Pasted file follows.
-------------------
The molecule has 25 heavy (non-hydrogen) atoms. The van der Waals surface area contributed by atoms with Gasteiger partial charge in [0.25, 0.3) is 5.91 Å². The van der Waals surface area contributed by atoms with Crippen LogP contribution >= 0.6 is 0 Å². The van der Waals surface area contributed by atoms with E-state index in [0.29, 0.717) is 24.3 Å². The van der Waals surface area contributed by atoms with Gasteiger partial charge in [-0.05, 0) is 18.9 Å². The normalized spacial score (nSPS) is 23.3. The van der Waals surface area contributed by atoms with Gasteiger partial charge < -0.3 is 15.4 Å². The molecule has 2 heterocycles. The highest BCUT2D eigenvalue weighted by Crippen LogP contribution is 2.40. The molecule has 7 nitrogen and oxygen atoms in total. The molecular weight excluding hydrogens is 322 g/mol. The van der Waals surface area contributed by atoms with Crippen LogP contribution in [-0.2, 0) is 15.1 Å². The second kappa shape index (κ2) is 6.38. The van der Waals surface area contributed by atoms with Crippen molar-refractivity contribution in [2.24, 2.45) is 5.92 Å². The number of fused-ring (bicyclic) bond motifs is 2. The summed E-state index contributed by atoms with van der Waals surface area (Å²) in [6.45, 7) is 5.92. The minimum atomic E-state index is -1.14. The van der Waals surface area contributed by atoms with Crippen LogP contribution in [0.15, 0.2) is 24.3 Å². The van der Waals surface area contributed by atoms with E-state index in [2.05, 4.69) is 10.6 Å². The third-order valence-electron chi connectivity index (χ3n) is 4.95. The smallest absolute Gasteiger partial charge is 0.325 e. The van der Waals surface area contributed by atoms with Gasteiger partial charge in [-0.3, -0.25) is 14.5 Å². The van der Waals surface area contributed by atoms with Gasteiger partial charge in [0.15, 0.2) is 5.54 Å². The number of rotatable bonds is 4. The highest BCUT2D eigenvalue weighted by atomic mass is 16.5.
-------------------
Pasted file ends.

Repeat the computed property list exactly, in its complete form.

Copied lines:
The molecule has 25 heavy (non-hydrogen) atoms. The van der Waals surface area contributed by atoms with Gasteiger partial charge in [0.25, 0.3) is 5.91 Å². The van der Waals surface area contributed by atoms with Crippen LogP contribution >= 0.6 is 0 Å². The van der Waals surface area contributed by atoms with E-state index in [0.29, 0.717) is 24.3 Å². The van der Waals surface area contributed by atoms with Gasteiger partial charge in [-0.05, 0) is 18.9 Å². The normalized spacial score (nSPS) is 23.3. The van der Waals surface area contributed by atoms with Gasteiger partial charge < -0.3 is 15.4 Å². The molecule has 2 heterocycles. The highest BCUT2D eigenvalue weighted by Crippen LogP contribution is 2.40. The molecule has 7 nitrogen and oxygen atoms in total. The molecular weight excluding hydrogens is 322 g/mol. The van der Waals surface area contributed by atoms with Crippen LogP contribution in [-0.2, 0) is 15.1 Å². The second kappa shape index (κ2) is 6.38. The van der Waals surface area contributed by atoms with Crippen molar-refractivity contribution in [2.24, 2.45) is 5.92 Å². The number of fused-ring (bicyclic) bond motifs is 2. The summed E-state index contributed by atoms with van der Waals surface area (Å²) in [6.45, 7) is 5.92. The minimum atomic E-state index is -1.14. The van der Waals surface area contributed by atoms with Crippen LogP contribution in [0.15, 0.2) is 24.3 Å². The van der Waals surface area contributed by atoms with E-state index in [2.05, 4.69) is 10.6 Å². The third-order valence-electron chi connectivity index (χ3n) is 4.95. The smallest absolute Gasteiger partial charge is 0.325 e. The van der Waals surface area contributed by atoms with Gasteiger partial charge in [-0.3, -0.25) is 14.5 Å². The van der Waals surface area contributed by atoms with Gasteiger partial charge in [0.15, 0.2) is 5.54 Å². The number of rotatable bonds is 4. The highest BCUT2D eigenvalue weighted by atomic mass is 16.5.